Firewire and USB 2 interfaces have their advantages, but if you need serious channel counts at high sample rates, the PCI card still rules, and ESI's heavyweight recording system caters for a huge range of input and output formats at up to 192kHz.
Korean company ESI have earned an enviable reputation for rock-solid audio and MIDI interfaces over the years, including their budget Waveterminal and more up-market Wami (Wave MIDI) ranges, and more recently, the Julia and ESP 1010 models. They have also clocked up some impressive firsts along the way: their EWDM (Enhanced Audio MIDI) drivers are particularly noteworthy for the ability to support ASIO 2.0, GSIF, MME, WDM and Direct Sound formats with multi-client capability, so that multiple applications can access the interface simultaneously, and you can even internally patch audio from one application to another using the Direct Wire digital patchbay.
Now they are poised to make an impact in more professional circles with the introduction of the Maxio series, which supports up to 32 input channels and 32 output channels at up to 24-bit resolution, at a 192kHz sample rate. Initially there are two models in this range, both based around a 32-bit buss-mastering PCI card to which you attach expansion boxes or breakout cables.
The Maxio 032 expansion box provides 32 channels of ADAT-format digital I/O and two analogue mic/instrument/line input channels, plus further MIDI, S/PDIF and word clock I/O, but the Maxio XD (eXtended Definition) under review here is rather more ambitious. Its EX8000 2U rackmount interface offers only eight simultaneous inputs and outputs, but each can be chosen from balanced analogue, ADAT, S/PDIF and AES-EBU digital formats, and the analogue inputs have phantom-powered mic preamps with metering and insert points. Up to four EX8000 interfaces are supported by a single Maxio PCI card, so the fully expanded 32-channel system would be impressive, especially as the converters offer up to 123dBA dynamic range and the mic preamps are claimed to be very special.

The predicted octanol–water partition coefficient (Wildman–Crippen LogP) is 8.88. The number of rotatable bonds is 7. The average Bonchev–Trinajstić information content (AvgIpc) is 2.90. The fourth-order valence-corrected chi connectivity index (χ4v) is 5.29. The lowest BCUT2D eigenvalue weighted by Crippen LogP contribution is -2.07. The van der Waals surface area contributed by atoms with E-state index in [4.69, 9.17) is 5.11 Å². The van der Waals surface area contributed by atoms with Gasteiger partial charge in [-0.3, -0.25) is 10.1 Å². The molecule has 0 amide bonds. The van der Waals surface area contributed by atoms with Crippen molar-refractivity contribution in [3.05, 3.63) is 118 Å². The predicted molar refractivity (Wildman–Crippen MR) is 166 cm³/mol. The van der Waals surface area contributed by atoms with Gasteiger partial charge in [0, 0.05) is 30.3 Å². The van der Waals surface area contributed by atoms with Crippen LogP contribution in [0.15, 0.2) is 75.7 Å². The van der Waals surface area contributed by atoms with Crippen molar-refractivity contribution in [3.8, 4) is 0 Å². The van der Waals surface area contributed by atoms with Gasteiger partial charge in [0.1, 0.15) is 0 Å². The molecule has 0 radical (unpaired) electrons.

The Maxio PCI host card is actually quite diminutive considering its capabilities, and is compatible with both +3.3 and +5 Volt PCI slots. It has Sync In and Sync Out connectors on the card itself, suggesting that further expansion might be possible at a later date, and the backplate features four EDI ports, each supporting an eight-channel in/out audio stream at up to 24-bit/192kHz, plus one multiway MDI connector, which in conjunction with the supplied one-foot-long flying breakout cable provides a single MIDI In/Out, coaxial S/PDIF in/out, and BNC word clock in/out. The EDI ports on both the PCI host card and EX8000 expansion box are standard six-pin IEEE 1394 sockets, which means you can use ordinary Firewire cables — a high-quality five-metre one is supplied. However, you'll have to be careful not to plug any actual Firewire devices into these sockets to avoid possible damage.
The EX8000 2U rackmount expansion box is an impressively rugged affair in black with silver legends, with a 3mm-thick front panel. The inside of the case is equally impressive, being almost entirely full of circuitry (in some areas three boards deep), with everything carefully bolted or tied down for reliability. I couldn't see the converter chips, but ESI told me that the ADC is AKM's AK5394A (the same as that used in Digidesign's HD192 interface, as well as Emu's 1212M, 1616M and 1820M) and the DAC is AKM's AK4395 (used in Emu's 0404 among various others).
All of the mic/line input sockets and associated controls are on the front panel, which will certainly appeal to the live recordist who wants instant access, but perhaps not so much to studio owners who normally prefer to leave items of line-level gear permanently plugged in 'round the back'. For each of the eight inputs there's a Neutrik Combi socket, an associated mic/line button, rotary gain control and very welcome twin 10-segment input and output level meters with a 60dB range.
With the button in the line position either the outer XLR or inner TRS-wired jack can be used in balanced or unbalanced modes, with a gain range from 0dB (+4dBu nominal sensitivity) to +29dB. However, the TRS jack has an input impedance of 10kΩ, so it's not ideal for guitars and the like. In the mic position a preamp is switched in, offering overall gain from +25dB to +73dB, and global +48 Volt phantom power is available from a switch on the right-hand side of the front panel, where there's also a dedicated stereo headphone output with its own rotary level control hard-wired to the output 1/2 signal, and LEDs indicating the current sample rate and clock source. The 'Internal' clock option on the EX8000 comes into play when the expansion box is used in stand-alone mode as a preamp and A-D converter.